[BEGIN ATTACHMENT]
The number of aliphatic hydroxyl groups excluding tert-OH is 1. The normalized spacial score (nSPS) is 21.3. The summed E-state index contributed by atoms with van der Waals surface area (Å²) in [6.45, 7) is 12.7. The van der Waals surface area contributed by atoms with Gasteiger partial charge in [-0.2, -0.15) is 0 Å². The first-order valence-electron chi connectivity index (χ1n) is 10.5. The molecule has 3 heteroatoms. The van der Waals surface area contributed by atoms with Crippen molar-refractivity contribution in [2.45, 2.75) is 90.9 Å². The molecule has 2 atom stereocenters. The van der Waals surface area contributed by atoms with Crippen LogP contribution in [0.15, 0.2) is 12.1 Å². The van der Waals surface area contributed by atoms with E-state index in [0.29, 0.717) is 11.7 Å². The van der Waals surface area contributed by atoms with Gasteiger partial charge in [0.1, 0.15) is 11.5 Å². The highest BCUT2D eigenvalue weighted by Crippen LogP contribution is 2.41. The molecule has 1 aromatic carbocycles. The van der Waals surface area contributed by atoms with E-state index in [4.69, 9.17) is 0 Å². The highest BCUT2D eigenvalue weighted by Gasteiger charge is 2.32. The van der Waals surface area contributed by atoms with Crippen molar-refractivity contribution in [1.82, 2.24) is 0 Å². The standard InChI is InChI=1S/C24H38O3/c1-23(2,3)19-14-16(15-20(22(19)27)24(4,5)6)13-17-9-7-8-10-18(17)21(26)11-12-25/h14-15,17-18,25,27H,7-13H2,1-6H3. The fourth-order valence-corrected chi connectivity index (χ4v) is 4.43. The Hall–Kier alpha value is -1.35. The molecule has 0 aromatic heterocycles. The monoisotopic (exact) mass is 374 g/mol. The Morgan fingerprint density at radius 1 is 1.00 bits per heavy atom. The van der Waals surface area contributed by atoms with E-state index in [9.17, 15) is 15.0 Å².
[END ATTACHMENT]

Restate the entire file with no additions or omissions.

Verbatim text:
The number of aliphatic hydroxyl groups excluding tert-OH is 1. The normalized spacial score (nSPS) is 21.3. The summed E-state index contributed by atoms with van der Waals surface area (Å²) in [6.45, 7) is 12.7. The van der Waals surface area contributed by atoms with Gasteiger partial charge in [-0.2, -0.15) is 0 Å². The first-order valence-electron chi connectivity index (χ1n) is 10.5. The molecule has 3 heteroatoms. The van der Waals surface area contributed by atoms with Crippen molar-refractivity contribution in [2.45, 2.75) is 90.9 Å². The molecule has 2 atom stereocenters. The van der Waals surface area contributed by atoms with Crippen LogP contribution in [0.15, 0.2) is 12.1 Å². The van der Waals surface area contributed by atoms with E-state index in [0.29, 0.717) is 11.7 Å². The van der Waals surface area contributed by atoms with Gasteiger partial charge in [0.1, 0.15) is 11.5 Å². The highest BCUT2D eigenvalue weighted by Crippen LogP contribution is 2.41. The molecule has 1 aromatic carbocycles. The van der Waals surface area contributed by atoms with E-state index in [4.69, 9.17) is 0 Å². The highest BCUT2D eigenvalue weighted by Gasteiger charge is 2.32. The van der Waals surface area contributed by atoms with Crippen molar-refractivity contribution in [1.82, 2.24) is 0 Å². The standard InChI is InChI=1S/C24H38O3/c1-23(2,3)19-14-16(15-20(22(19)27)24(4,5)6)13-17-9-7-8-10-18(17)21(26)11-12-25/h14-15,17-18,25,27H,7-13H2,1-6H3. The fourth-order valence-corrected chi connectivity index (χ4v) is 4.43. The Hall–Kier alpha value is -1.35. The molecule has 0 aromatic heterocycles. The monoisotopic (exact) mass is 374 g/mol. The Morgan fingerprint density at radius 1 is 1.00 bits per heavy atom. The van der Waals surface area contributed by atoms with E-state index in [9.17, 15) is 15.0 Å².